A new $280m (€208m) initiative to help save the world's remaining forests was launched by the UK, the US and Norway at the United Nations climate change talks in Warsaw on Wednesday.
The money is aimed at encouraging the sustainable use of land, including ensuring that fewer forests are lost to agriculture – the biggest cause of deforestation – and that there is a market for sustainably produced forestry goods, including food, fibre and timber.
Norway is earmarking up to $135m, the UK $120 million and the US $25m for the first year.
But the contributors to the fund acknowledged that the money was not new, as it came from existing climate aid budgets. The plan, called BioCarbon Fund Initiative for Sustainable Forest Landscapes, is aimed at kickstarting the Redd+ scheme, for the reduction of emissions from deforestation and forest degradation, which has been in the works for more than six years but is still not fully operational. The World Bank will be involved in its implementation.
Ed Davey, the UK energy and climate change secretary, told the conference: "Our global forests are the lungs of the world, and protecting them is fundamental for our survival. When we hand these forests to future generations, we must be able to say we exercised our stewardship wisely and responsibly. This century, tree-cover the size of Greenland has been destroyed by logging, fire, disease and storms. We have the opportunity now to pull forests back from the brink – reducing emissions and safeguarding the wildlife, agriculture and other livelihoods that depend on the forests. We must not let that opportunity pass us by."
John Kerry, US secretary of state, speaking by video link, said: [This is a] critical new tool to help us meet our responsibilities to future generations. It will help countries make progress on sustainable land use practices. The United States stands with willing partners in the fight against global climate change and I look forward to continuing our work together to ensure a more secure future, not only forested countries but for the entire planet that we share."
Davey said that one new aspect of the initiative was that it would work with the private sector to promote the sustainable use of forest products.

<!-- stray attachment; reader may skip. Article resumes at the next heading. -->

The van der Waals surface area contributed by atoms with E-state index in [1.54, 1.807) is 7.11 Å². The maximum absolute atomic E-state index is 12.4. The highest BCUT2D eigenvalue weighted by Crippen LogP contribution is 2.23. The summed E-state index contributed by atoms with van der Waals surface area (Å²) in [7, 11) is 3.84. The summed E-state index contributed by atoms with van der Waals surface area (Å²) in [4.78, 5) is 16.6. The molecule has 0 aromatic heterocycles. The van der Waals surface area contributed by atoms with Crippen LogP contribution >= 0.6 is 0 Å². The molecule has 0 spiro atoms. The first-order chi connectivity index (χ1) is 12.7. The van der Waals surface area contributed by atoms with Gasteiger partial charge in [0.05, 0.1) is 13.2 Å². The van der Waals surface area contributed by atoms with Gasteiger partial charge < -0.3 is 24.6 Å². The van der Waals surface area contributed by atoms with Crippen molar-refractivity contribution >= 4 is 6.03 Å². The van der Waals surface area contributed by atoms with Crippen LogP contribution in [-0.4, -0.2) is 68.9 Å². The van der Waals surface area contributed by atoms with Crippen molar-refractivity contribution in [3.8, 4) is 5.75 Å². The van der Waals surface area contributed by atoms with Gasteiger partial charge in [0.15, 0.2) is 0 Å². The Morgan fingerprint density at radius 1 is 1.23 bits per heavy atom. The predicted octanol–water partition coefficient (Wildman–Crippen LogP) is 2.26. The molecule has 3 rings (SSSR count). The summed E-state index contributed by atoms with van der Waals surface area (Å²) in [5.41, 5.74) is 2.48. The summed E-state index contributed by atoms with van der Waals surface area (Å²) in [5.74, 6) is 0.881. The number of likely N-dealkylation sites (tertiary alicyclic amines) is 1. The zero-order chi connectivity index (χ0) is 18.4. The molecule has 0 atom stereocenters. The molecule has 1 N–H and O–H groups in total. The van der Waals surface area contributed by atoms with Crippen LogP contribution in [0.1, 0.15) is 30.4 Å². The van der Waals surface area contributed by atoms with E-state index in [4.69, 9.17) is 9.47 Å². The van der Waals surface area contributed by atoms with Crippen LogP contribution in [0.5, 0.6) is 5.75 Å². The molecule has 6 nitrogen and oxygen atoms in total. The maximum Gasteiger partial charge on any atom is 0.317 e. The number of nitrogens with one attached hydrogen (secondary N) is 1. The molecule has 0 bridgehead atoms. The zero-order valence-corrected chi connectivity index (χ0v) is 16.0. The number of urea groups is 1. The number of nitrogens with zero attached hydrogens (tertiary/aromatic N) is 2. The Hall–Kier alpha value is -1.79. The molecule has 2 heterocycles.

Paul Polman, chief executive of Unilever, said: "This is exactly the type of initiative that we are delighted to support. We need to find new forms of public private partnership to address global challenges such as deforestation. Multilaterals like the World Bank play a critical role in catalysing these new business models and Unilever is interested to learn how we can participate and partner with the Bio Carbon Fund."
Some green campaigners welcomed the initiative, but said it did not go far enough, as tens of billions of pounds are needed for Redd+ to work effectively.
Josefina Brana-Varela of WWF said: "The announcement by top donor countries to fund the new joint Redd+ programme, the Initiative for Sustainable Forest Landscapes, with $280m committed so far, is a great example of nations coming together to address climate change in ways that benefit people and nature, but more needs to be done. WWF's expectation is that nations fulfill their promise of $100bn per year from both public and private sources by 2020."
She added: "The announcement, though, sends an important and strong signal that some key nations are willing to work together to both fund and implement Redd+ ... action that needs to be embraced by other [countries] in order to achieve broad agreement on a Redd+ finance architecture."
However, Asad Rehman, head of International Climate, Friends of the Earth EWNI said: "This money is the clearest choice in favour of dirty energy we've seen so far in Warsaw. Rather than investing in the transition to renewable energy at home and abroad, these countries are investing in establishing the conditions for discredited and ineffective 'forest carbon credits'
"We face a planetary emergency – the solution is not in continuing business at usual at home and generating false 'credits' from forestry, it is making the shift to clean energy technologies, while also protecting forests and forest dependent communities through improved forest governance and protecting rights to land and resources."
Brandon Wu, senior policy analyst of ActionAid International said: "No new or additional climate finance has been announced at this event. Non-additional and repackaged finance provided in an ad-hoc manner through bilateral initiatives does not move us towards our long term finance goals."
The EU contains 5% of the world's forests. EU forests have continuously expanded for over 60 years, although recently at a lower rate. EU Forests and other wooded land cover 155 million hectares and 21 million ha respectively. This together means more than 42% of EU land area is covered with forest and other wooded land.
Forests are subject to multiple pressures and can suffer a series of damages from biotic and abiotic sources, the European Commission says.
The current EU Forestry Strategy dates back to 1998. Based on cooperation between the EU institutions and countries, it set a framework for forest-related actions supporting sustainable forest management. However, the Commission says that new framework is now needed in order to respond to the increasing demands put on forests and to significant societal and political changes that have affected forests over the last 15 years.
The new strategy, published on Friday 20 September, brought together various policy areas, including rural development, enterprise, environment, bioenergy, climate change, research and development. In a related initiative, the Commission also issued a blueprint laying out the activities to help EU's forest-based industries overcome their current challenges.